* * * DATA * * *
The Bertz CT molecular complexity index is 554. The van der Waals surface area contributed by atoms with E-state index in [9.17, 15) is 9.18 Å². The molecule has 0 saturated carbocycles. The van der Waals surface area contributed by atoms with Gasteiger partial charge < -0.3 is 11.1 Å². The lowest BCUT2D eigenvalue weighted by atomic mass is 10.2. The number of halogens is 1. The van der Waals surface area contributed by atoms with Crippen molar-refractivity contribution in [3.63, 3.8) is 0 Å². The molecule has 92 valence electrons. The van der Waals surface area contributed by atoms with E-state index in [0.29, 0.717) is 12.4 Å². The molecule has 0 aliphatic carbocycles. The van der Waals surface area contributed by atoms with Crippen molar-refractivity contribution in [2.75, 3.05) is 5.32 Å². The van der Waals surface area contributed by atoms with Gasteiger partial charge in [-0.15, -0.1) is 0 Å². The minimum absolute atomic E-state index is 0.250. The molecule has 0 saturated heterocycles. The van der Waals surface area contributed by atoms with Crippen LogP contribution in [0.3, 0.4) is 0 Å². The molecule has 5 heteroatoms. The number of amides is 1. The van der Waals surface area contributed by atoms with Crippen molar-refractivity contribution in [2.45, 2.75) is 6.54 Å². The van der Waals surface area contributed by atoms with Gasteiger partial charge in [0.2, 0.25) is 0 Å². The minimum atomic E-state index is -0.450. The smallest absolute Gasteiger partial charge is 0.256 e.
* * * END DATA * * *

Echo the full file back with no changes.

The Bertz CT molecular complexity index is 554. The van der Waals surface area contributed by atoms with E-state index in [9.17, 15) is 9.18 Å². The molecule has 0 saturated carbocycles. The van der Waals surface area contributed by atoms with Gasteiger partial charge < -0.3 is 11.1 Å². The lowest BCUT2D eigenvalue weighted by atomic mass is 10.2. The number of halogens is 1. The van der Waals surface area contributed by atoms with Crippen molar-refractivity contribution in [3.63, 3.8) is 0 Å². The molecule has 92 valence electrons. The van der Waals surface area contributed by atoms with E-state index in [0.29, 0.717) is 12.4 Å². The molecule has 0 aliphatic carbocycles. The van der Waals surface area contributed by atoms with Crippen molar-refractivity contribution in [2.75, 3.05) is 5.32 Å². The van der Waals surface area contributed by atoms with Gasteiger partial charge in [-0.15, -0.1) is 0 Å². The minimum absolute atomic E-state index is 0.250. The molecule has 0 saturated heterocycles. The van der Waals surface area contributed by atoms with Crippen LogP contribution in [0.3, 0.4) is 0 Å². The molecule has 5 heteroatoms. The number of amides is 1. The van der Waals surface area contributed by atoms with Crippen molar-refractivity contribution in [2.45, 2.75) is 6.54 Å². The van der Waals surface area contributed by atoms with Gasteiger partial charge in [0.2, 0.25) is 0 Å². The minimum atomic E-state index is -0.450. The smallest absolute Gasteiger partial charge is 0.256 e.